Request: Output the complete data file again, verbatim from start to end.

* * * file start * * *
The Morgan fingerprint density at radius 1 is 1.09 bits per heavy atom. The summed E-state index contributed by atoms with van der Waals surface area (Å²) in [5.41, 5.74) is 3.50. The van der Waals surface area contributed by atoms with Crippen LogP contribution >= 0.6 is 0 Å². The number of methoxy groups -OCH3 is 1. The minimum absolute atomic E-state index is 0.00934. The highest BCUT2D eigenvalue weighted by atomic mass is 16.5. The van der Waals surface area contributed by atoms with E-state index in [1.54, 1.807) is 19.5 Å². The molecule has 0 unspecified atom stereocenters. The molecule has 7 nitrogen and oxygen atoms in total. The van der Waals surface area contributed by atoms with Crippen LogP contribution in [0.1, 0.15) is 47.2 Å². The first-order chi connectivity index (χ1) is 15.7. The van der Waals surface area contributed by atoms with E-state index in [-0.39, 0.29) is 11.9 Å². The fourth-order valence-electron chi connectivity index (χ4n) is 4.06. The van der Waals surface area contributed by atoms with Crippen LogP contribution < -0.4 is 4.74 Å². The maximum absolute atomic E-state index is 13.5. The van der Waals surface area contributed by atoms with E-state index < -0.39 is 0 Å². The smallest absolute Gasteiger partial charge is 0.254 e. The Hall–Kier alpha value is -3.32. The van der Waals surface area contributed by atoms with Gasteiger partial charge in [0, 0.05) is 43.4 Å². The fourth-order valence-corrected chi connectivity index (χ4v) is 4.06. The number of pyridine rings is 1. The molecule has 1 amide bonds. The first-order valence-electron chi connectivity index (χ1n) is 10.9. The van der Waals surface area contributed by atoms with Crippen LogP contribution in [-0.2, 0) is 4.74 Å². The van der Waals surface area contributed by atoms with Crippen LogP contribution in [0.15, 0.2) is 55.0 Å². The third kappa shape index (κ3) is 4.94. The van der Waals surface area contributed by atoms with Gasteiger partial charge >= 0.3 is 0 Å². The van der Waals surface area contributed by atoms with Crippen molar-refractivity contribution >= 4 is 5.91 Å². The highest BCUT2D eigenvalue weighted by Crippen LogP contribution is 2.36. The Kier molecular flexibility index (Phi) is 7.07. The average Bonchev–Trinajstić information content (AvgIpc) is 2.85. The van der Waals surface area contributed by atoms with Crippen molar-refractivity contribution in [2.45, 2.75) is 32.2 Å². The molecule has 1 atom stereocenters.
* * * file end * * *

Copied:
The Morgan fingerprint density at radius 1 is 1.09 bits per heavy atom. The summed E-state index contributed by atoms with van der Waals surface area (Å²) in [5.41, 5.74) is 3.50. The van der Waals surface area contributed by atoms with Crippen LogP contribution >= 0.6 is 0 Å². The number of methoxy groups -OCH3 is 1. The minimum absolute atomic E-state index is 0.00934. The highest BCUT2D eigenvalue weighted by atomic mass is 16.5. The van der Waals surface area contributed by atoms with E-state index in [1.54, 1.807) is 19.5 Å². The molecule has 0 unspecified atom stereocenters. The molecule has 7 nitrogen and oxygen atoms in total. The van der Waals surface area contributed by atoms with Crippen LogP contribution in [0.1, 0.15) is 47.2 Å². The first-order chi connectivity index (χ1) is 15.7. The van der Waals surface area contributed by atoms with E-state index in [-0.39, 0.29) is 11.9 Å². The fourth-order valence-electron chi connectivity index (χ4n) is 4.06. The van der Waals surface area contributed by atoms with Crippen LogP contribution < -0.4 is 4.74 Å². The maximum absolute atomic E-state index is 13.5. The van der Waals surface area contributed by atoms with E-state index < -0.39 is 0 Å². The smallest absolute Gasteiger partial charge is 0.254 e. The Hall–Kier alpha value is -3.32. The van der Waals surface area contributed by atoms with Gasteiger partial charge in [0, 0.05) is 43.4 Å². The fourth-order valence-corrected chi connectivity index (χ4v) is 4.06. The number of pyridine rings is 1. The molecule has 1 amide bonds. The first-order valence-electron chi connectivity index (χ1n) is 10.9. The van der Waals surface area contributed by atoms with Crippen LogP contribution in [-0.2, 0) is 4.74 Å². The van der Waals surface area contributed by atoms with Crippen LogP contribution in [0.15, 0.2) is 55.0 Å². The third kappa shape index (κ3) is 4.94. The van der Waals surface area contributed by atoms with Gasteiger partial charge >= 0.3 is 0 Å². The van der Waals surface area contributed by atoms with Crippen molar-refractivity contribution >= 4 is 5.91 Å². The highest BCUT2D eigenvalue weighted by Crippen LogP contribution is 2.36. The Kier molecular flexibility index (Phi) is 7.07. The average Bonchev–Trinajstić information content (AvgIpc) is 2.85. The van der Waals surface area contributed by atoms with Crippen molar-refractivity contribution in [2.45, 2.75) is 32.2 Å². The molecule has 1 atom stereocenters.